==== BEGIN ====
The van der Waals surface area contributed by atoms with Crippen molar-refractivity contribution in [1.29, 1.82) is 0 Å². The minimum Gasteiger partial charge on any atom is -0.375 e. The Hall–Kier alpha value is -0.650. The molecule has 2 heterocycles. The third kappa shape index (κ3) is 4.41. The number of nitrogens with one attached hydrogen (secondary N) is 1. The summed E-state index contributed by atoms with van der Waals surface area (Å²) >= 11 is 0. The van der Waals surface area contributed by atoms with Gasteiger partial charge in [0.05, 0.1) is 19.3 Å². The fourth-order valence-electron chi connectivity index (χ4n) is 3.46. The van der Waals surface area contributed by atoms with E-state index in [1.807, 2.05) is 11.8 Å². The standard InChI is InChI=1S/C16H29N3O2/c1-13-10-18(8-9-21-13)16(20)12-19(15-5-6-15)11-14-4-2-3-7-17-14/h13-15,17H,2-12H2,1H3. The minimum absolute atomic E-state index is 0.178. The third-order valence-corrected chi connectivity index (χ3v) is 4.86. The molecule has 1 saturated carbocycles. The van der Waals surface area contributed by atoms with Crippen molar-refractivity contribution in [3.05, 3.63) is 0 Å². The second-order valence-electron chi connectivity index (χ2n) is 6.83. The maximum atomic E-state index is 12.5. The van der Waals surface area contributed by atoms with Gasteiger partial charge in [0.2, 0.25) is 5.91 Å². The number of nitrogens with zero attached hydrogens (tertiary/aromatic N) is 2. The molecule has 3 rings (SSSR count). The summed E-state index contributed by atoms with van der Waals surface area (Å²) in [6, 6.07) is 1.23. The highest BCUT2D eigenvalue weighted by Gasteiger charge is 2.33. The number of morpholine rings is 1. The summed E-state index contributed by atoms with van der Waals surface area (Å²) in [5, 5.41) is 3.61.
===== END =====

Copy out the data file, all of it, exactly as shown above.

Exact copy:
The van der Waals surface area contributed by atoms with Crippen molar-refractivity contribution in [1.29, 1.82) is 0 Å². The minimum Gasteiger partial charge on any atom is -0.375 e. The Hall–Kier alpha value is -0.650. The molecule has 2 heterocycles. The third kappa shape index (κ3) is 4.41. The number of nitrogens with one attached hydrogen (secondary N) is 1. The summed E-state index contributed by atoms with van der Waals surface area (Å²) >= 11 is 0. The van der Waals surface area contributed by atoms with Gasteiger partial charge in [0.05, 0.1) is 19.3 Å². The fourth-order valence-electron chi connectivity index (χ4n) is 3.46. The van der Waals surface area contributed by atoms with E-state index in [1.807, 2.05) is 11.8 Å². The standard InChI is InChI=1S/C16H29N3O2/c1-13-10-18(8-9-21-13)16(20)12-19(15-5-6-15)11-14-4-2-3-7-17-14/h13-15,17H,2-12H2,1H3. The minimum absolute atomic E-state index is 0.178. The third-order valence-corrected chi connectivity index (χ3v) is 4.86. The molecule has 1 saturated carbocycles. The van der Waals surface area contributed by atoms with Crippen molar-refractivity contribution in [3.05, 3.63) is 0 Å². The second-order valence-electron chi connectivity index (χ2n) is 6.83. The maximum atomic E-state index is 12.5. The van der Waals surface area contributed by atoms with Gasteiger partial charge in [0.2, 0.25) is 5.91 Å². The number of nitrogens with zero attached hydrogens (tertiary/aromatic N) is 2. The molecule has 3 rings (SSSR count). The summed E-state index contributed by atoms with van der Waals surface area (Å²) in [6, 6.07) is 1.23. The highest BCUT2D eigenvalue weighted by Gasteiger charge is 2.33. The number of morpholine rings is 1. The summed E-state index contributed by atoms with van der Waals surface area (Å²) in [5, 5.41) is 3.61.